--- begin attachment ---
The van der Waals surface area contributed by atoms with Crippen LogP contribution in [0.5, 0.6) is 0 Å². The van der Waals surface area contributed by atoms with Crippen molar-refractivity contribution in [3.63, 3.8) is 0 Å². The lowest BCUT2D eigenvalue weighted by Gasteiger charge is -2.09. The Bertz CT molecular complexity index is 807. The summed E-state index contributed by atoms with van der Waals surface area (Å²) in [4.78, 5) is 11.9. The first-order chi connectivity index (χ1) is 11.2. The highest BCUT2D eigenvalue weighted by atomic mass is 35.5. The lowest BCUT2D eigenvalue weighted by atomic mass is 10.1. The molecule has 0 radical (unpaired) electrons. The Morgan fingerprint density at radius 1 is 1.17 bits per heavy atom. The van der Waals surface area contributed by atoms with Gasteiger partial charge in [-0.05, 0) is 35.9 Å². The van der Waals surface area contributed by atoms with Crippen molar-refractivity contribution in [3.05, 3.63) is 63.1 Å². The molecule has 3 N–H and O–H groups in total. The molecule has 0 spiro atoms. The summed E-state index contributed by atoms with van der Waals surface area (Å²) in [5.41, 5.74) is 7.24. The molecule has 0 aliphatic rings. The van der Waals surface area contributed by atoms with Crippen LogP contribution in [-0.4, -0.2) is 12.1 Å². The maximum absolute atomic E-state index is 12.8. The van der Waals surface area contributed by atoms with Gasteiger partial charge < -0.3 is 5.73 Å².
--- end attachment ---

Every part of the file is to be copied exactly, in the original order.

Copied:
The van der Waals surface area contributed by atoms with Crippen LogP contribution in [0.5, 0.6) is 0 Å². The van der Waals surface area contributed by atoms with Crippen molar-refractivity contribution in [3.63, 3.8) is 0 Å². The lowest BCUT2D eigenvalue weighted by Gasteiger charge is -2.09. The Bertz CT molecular complexity index is 807. The summed E-state index contributed by atoms with van der Waals surface area (Å²) in [4.78, 5) is 11.9. The first-order chi connectivity index (χ1) is 11.2. The highest BCUT2D eigenvalue weighted by atomic mass is 35.5. The lowest BCUT2D eigenvalue weighted by atomic mass is 10.1. The molecule has 0 radical (unpaired) electrons. The Morgan fingerprint density at radius 1 is 1.17 bits per heavy atom. The van der Waals surface area contributed by atoms with Gasteiger partial charge in [-0.05, 0) is 35.9 Å². The van der Waals surface area contributed by atoms with Crippen molar-refractivity contribution in [3.05, 3.63) is 63.1 Å². The molecule has 3 N–H and O–H groups in total. The molecule has 0 spiro atoms. The summed E-state index contributed by atoms with van der Waals surface area (Å²) in [5.41, 5.74) is 7.24. The molecule has 0 aliphatic rings. The van der Waals surface area contributed by atoms with Crippen LogP contribution in [-0.4, -0.2) is 12.1 Å². The maximum absolute atomic E-state index is 12.8. The van der Waals surface area contributed by atoms with Gasteiger partial charge < -0.3 is 5.73 Å².